Chondrites are the most primitive group of meteorites. They have formation ages dating to at least 4.56 billion years before the present, and have been little changed since then. They are called chondrites because they contain structures called chondrules: small, spherical droplets of rock that condensed in the solar nebula via still-debated and little-understood processes.
Chondrules are enigmatic. They are high-temperature droplets of silicate minerals such as olivine, pyroxene, and feldspars; they were heated to ~1,500+°C, and then quenched in a matter of minutes. Some chondrules exhibit concentric layering; up to five melting/depositional events have been observed in single chondrules. So, whatever formed them was (sometimes) cyclic or repeating in nature.
Yet the matrix surrounding chondrules formed at temperatures closer to 800°C. How the repeating, extraordinarily high temperature events that formed chondrules occurred is still unknown. Current hypotheses are that chondrules are:
1) direct condensates (e.g. from a superheated nebula, as it cooled)
2) the product of lightning propagating through nebular dust
3) produced by the gravitational or pressure bow-shock waves of planetesimals, or
4) the product impacts (condensed droplets of rock vaporizes in impacts).
I might have missed a theory or two, but those are the ones that come to mind.
Chondrite nomenclature is pretty easy to understand once you get the hang of it.
The first letter(s) in the classification denote a group of meteorites determined by chemical differences. The number following the letter(s) determines the nature and amount of alteration that the meteorite has undergone since its chondrules first solidified.
A type-3.0 chondrite would be essentially unchanged since forming. The higher the number (3.0 to 6), the more (re)melted the chondrules get, until you can’t see them anymore. Past 6 or 7 (it’s debated as to whether type-7 chondrites are a legitimate thing), you wouldn’t be able to see the chondrules anymore and you would have a ‘primitive achondrite.’ Aka, a melted chondrite, with no visible chondrules.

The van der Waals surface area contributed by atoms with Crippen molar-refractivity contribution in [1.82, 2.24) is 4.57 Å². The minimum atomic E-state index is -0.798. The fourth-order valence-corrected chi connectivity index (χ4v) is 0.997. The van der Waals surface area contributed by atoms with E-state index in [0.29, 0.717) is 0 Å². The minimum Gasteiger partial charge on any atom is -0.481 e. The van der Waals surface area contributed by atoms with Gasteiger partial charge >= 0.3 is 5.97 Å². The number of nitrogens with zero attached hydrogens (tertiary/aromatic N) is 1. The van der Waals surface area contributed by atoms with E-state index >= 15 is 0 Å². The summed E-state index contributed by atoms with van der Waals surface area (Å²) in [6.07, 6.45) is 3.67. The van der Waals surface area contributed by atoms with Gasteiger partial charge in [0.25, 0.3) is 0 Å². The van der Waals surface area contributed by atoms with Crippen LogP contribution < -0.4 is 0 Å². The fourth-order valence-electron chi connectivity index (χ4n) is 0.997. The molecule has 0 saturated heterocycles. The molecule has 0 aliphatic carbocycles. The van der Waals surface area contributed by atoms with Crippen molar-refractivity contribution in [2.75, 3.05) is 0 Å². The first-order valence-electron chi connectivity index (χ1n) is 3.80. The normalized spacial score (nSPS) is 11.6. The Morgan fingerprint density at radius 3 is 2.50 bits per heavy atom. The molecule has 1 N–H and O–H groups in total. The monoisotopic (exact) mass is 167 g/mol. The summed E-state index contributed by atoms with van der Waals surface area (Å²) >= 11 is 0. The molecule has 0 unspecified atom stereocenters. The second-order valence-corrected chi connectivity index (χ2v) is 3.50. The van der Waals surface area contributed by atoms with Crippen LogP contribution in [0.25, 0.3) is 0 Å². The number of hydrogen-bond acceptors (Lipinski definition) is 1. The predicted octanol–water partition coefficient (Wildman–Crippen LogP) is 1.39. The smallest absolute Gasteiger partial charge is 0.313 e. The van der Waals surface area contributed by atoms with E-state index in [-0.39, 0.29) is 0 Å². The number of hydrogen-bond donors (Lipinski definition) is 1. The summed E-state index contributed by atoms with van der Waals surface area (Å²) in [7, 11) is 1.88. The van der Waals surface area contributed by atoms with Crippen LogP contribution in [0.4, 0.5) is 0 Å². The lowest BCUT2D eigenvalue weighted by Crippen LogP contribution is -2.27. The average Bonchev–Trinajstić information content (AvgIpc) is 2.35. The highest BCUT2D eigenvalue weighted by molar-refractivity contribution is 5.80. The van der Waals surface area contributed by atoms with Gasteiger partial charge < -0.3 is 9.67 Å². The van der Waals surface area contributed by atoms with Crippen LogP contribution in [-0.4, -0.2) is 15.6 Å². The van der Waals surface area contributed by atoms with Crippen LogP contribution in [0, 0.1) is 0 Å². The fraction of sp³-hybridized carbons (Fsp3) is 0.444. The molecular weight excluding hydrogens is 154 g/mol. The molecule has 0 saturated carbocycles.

If the number is less than a 3, the meteorite wasn’t heated/melted, but was instead altered by the presence of water into clay minerals (likely at temperatures at which liquid or frozen water would be stable). Some type 1 and 2 meteorites have *never* been heated above ~150°C since forming. That’s 4.557 billion years of cold storage in some cases.
In other words:
altered by water into clay
1 – nearly complete alteration into clays, chondrules rare
2 – some alteration of minerals by water into clays
3 – unaltered
4 – a little remelted
5 – chondrules getting fuzzy
6/7 – chondrules almost entirely recrystallized, hard to recognize
recrystallized via heat, no recognizeable chondrules
It should be noted that many meteorites are simply classified as type-3’s, in which case we laymen don’t know whether the meteorite in question is a 3.01 (really primitive!) or a 3.9 (less primitive). Type “3” stones can be anything in that range.
“Ordinary” chondrites are more common than most others, and include H, L, LL, and HH chondrites. It’s important to remember that they include some of the least altered types of meteorites.
Carbonaceous chondrites are the most-studied meteorites because they often contain complex organic molecules — necessary for the formation of life. It has been hypothesized that these meteorites may have ‘seeded’ earth with the compounds required to create the most primitive organisms.
Other types of chondrites unclude R, CH, CB, K, and a few others.
Current science suggests that these off chondrites are samples from different parent bodies — rocks that formed in different regions of the solar system, as they are chemically and/or isotopically distinct from other meteorites. These classes account for no more than a percent or two of all recovered meteorites and are extremely rare and of relatively high scientific importance.
While the classification of the above stone is nothing too special (L6), it is one of the larger American meteorites found in the past several years lucky enough to escape the saw.
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